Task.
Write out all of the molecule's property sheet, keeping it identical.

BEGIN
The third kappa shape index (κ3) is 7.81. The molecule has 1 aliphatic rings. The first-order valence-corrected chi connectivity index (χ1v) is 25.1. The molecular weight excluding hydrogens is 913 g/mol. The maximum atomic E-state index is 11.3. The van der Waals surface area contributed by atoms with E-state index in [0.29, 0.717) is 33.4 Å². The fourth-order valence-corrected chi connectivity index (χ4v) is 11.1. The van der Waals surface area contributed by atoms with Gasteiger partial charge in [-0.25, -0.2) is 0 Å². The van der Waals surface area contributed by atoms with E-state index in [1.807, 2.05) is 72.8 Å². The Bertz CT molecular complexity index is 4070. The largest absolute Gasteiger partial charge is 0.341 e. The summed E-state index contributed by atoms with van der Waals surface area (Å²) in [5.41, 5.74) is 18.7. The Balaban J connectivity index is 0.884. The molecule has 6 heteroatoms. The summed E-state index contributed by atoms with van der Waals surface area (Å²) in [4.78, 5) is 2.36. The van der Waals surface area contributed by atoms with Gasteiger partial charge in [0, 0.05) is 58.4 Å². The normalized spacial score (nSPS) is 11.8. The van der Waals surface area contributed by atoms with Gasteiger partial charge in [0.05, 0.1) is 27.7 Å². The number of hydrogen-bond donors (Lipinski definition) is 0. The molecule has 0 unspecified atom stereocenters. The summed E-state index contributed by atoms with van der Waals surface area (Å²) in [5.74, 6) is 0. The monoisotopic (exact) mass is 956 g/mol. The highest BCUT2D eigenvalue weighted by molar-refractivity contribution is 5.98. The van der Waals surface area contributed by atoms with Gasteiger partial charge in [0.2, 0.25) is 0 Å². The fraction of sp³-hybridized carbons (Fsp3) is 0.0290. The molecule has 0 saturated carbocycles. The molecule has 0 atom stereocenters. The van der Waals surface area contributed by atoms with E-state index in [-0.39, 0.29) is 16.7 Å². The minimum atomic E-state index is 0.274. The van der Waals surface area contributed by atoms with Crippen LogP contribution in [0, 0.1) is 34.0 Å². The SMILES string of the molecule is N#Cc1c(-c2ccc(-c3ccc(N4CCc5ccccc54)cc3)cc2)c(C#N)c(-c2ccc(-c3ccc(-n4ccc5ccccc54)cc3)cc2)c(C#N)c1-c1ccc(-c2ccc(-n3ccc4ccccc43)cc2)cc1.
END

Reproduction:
The third kappa shape index (κ3) is 7.81. The molecule has 1 aliphatic rings. The first-order valence-corrected chi connectivity index (χ1v) is 25.1. The molecular weight excluding hydrogens is 913 g/mol. The maximum atomic E-state index is 11.3. The van der Waals surface area contributed by atoms with E-state index in [0.29, 0.717) is 33.4 Å². The fourth-order valence-corrected chi connectivity index (χ4v) is 11.1. The van der Waals surface area contributed by atoms with Gasteiger partial charge in [-0.25, -0.2) is 0 Å². The van der Waals surface area contributed by atoms with E-state index in [1.807, 2.05) is 72.8 Å². The Bertz CT molecular complexity index is 4070. The largest absolute Gasteiger partial charge is 0.341 e. The summed E-state index contributed by atoms with van der Waals surface area (Å²) in [5.41, 5.74) is 18.7. The Balaban J connectivity index is 0.884. The molecule has 6 heteroatoms. The summed E-state index contributed by atoms with van der Waals surface area (Å²) in [4.78, 5) is 2.36. The van der Waals surface area contributed by atoms with Gasteiger partial charge in [0, 0.05) is 58.4 Å². The normalized spacial score (nSPS) is 11.8. The van der Waals surface area contributed by atoms with Gasteiger partial charge in [0.05, 0.1) is 27.7 Å². The number of hydrogen-bond donors (Lipinski definition) is 0. The molecule has 0 unspecified atom stereocenters. The summed E-state index contributed by atoms with van der Waals surface area (Å²) in [5.74, 6) is 0. The monoisotopic (exact) mass is 956 g/mol. The highest BCUT2D eigenvalue weighted by molar-refractivity contribution is 5.98. The van der Waals surface area contributed by atoms with Gasteiger partial charge in [0.2, 0.25) is 0 Å². The fraction of sp³-hybridized carbons (Fsp3) is 0.0290. The molecule has 0 saturated carbocycles. The molecule has 0 atom stereocenters. The van der Waals surface area contributed by atoms with E-state index in [-0.39, 0.29) is 16.7 Å². The minimum atomic E-state index is 0.274. The van der Waals surface area contributed by atoms with Crippen LogP contribution in [0, 0.1) is 34.0 Å². The SMILES string of the molecule is N#Cc1c(-c2ccc(-c3ccc(N4CCc5ccccc54)cc3)cc2)c(C#N)c(-c2ccc(-c3ccc(-n4ccc5ccccc54)cc3)cc2)c(C#N)c1-c1ccc(-c2ccc(-n3ccc4ccccc43)cc2)cc1.